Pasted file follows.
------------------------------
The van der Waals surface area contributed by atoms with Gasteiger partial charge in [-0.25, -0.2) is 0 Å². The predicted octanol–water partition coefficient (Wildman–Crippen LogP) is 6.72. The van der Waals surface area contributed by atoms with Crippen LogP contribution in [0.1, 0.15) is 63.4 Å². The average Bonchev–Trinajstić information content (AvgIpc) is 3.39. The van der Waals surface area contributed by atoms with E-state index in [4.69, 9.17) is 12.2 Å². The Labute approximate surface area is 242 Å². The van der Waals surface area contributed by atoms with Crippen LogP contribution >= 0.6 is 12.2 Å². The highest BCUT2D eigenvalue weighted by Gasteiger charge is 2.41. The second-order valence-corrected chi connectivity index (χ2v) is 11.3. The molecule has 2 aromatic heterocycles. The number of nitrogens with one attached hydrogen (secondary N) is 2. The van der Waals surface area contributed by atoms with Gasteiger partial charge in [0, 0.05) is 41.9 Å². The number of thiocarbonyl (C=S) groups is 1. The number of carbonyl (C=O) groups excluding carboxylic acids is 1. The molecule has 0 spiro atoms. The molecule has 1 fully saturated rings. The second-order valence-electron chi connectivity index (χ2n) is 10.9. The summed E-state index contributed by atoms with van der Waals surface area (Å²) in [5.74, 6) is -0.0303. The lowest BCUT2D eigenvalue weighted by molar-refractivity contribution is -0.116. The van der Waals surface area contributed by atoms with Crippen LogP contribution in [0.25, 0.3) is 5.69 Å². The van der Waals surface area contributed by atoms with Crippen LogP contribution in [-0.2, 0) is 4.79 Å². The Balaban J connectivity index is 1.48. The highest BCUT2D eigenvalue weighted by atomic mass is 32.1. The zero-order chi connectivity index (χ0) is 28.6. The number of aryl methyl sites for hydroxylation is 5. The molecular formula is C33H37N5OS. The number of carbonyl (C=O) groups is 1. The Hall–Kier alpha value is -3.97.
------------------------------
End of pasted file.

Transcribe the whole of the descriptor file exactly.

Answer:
The van der Waals surface area contributed by atoms with Gasteiger partial charge in [-0.25, -0.2) is 0 Å². The predicted octanol–water partition coefficient (Wildman–Crippen LogP) is 6.72. The van der Waals surface area contributed by atoms with Crippen LogP contribution in [0.1, 0.15) is 63.4 Å². The average Bonchev–Trinajstić information content (AvgIpc) is 3.39. The van der Waals surface area contributed by atoms with E-state index in [4.69, 9.17) is 12.2 Å². The Labute approximate surface area is 242 Å². The van der Waals surface area contributed by atoms with Crippen LogP contribution >= 0.6 is 12.2 Å². The highest BCUT2D eigenvalue weighted by Gasteiger charge is 2.41. The second-order valence-corrected chi connectivity index (χ2v) is 11.3. The molecule has 2 aromatic heterocycles. The number of nitrogens with one attached hydrogen (secondary N) is 2. The van der Waals surface area contributed by atoms with Gasteiger partial charge in [0, 0.05) is 41.9 Å². The number of thiocarbonyl (C=S) groups is 1. The number of carbonyl (C=O) groups excluding carboxylic acids is 1. The molecule has 0 spiro atoms. The molecule has 1 fully saturated rings. The second-order valence-electron chi connectivity index (χ2n) is 10.9. The summed E-state index contributed by atoms with van der Waals surface area (Å²) in [5.74, 6) is -0.0303. The lowest BCUT2D eigenvalue weighted by molar-refractivity contribution is -0.116. The van der Waals surface area contributed by atoms with Crippen LogP contribution in [0.25, 0.3) is 5.69 Å². The van der Waals surface area contributed by atoms with Crippen LogP contribution in [-0.2, 0) is 4.79 Å². The Balaban J connectivity index is 1.48. The highest BCUT2D eigenvalue weighted by atomic mass is 32.1. The zero-order chi connectivity index (χ0) is 28.6. The number of aryl methyl sites for hydroxylation is 5. The molecular formula is C33H37N5OS. The number of carbonyl (C=O) groups is 1. The Hall–Kier alpha value is -3.97.